Bloggers talk about everything including good and bad experiences with businesses. The authors explain how blogs differ from other online tools, how businesses use blogs both internally and externally, and why and how businesses monitor blogs.

Businesses take advantage of the blogosphere (blog world) by sending pitches to the bloggers in hopes they write about their product or services. Just like pitching to the media, there are right ways and wrong ways to go about communicating with bloggers. About half of the book covers how businesses use blogs.

The other half discusses creating and managing a blog from planning through legal issues. The authors show how to make money with a blog, create one, promote it, use search engines, and measure the results. The authors look at blogging apps that don't require one drop of programming knowledge as well as those that do. They cover the options available for building a blog and guide the readers through the technical parts without scaring them away with HTML-speak.

The authors don't talk down to the reader even though the book is a quick and flowing read. The conversational writing uses stories to show how businesses handle blogs. [...]

Experienced bloggers will find the creating blog half familiar, but the other half could prove priceless as businesses tracking and communicating with other blogs is new.
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11 of 11 people found the following review helpful By Greg Grove on April 18, 2006
Format: Paperback
I followed the advice from this book, and sure enough got fairly quick results! It increased my Internet traffic, lead to more sales/profit, and my pre-existing customers love to leave comments on my new blog. Previously I had trouble getting ANY feedback from them.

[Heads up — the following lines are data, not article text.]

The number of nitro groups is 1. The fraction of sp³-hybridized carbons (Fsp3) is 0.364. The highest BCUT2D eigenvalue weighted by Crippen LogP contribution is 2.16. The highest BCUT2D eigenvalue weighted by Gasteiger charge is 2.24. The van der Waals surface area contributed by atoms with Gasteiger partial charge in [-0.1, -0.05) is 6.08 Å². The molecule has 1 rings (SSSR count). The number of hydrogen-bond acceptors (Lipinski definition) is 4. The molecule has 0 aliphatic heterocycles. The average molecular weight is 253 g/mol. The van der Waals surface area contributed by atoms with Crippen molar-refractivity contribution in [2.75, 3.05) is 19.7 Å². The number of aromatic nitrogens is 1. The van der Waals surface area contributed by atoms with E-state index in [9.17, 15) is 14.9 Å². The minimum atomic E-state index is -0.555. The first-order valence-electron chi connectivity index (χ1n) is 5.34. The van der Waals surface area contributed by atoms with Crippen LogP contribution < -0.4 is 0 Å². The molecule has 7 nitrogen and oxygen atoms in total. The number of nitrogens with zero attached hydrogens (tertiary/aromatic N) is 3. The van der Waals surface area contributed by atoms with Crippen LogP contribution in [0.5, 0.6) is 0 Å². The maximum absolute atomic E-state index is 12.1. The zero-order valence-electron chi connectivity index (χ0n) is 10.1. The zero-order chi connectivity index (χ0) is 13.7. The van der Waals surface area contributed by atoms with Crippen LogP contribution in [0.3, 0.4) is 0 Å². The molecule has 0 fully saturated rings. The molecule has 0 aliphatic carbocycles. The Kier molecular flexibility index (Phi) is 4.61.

Shel and Ted make it seem too simple, but it IS simple when you follow the advice in this book.

It also is a fun and easy read, even for a technophobe like me.
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8 of 8 people found the following review helpful By James D. Foster on March 29, 2006
Format: Paperback
I found Blogging for Business to be enjoyable and quite helpful. I don't have a technical background and I thought I might find the content confusing and/or tedious, but the authors have made it easy for Luddites like me to get on top of this blogging thing. Now I'm using blog data regularly for business purposes (although I have yet to set up one of my own) and it's been surprisingly useful.

I've no doubt we'll be seeing an overabundant supply of books published on this topic, but I recommend you pick this one up. The language is breezy and droll, which makes it a fun read, but the business application is quite powerful.
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7 of 7 people found the following review helpful By JackOfMostTrades VINE VOICE on November 6, 2007
Format: Paperback Verified Purchase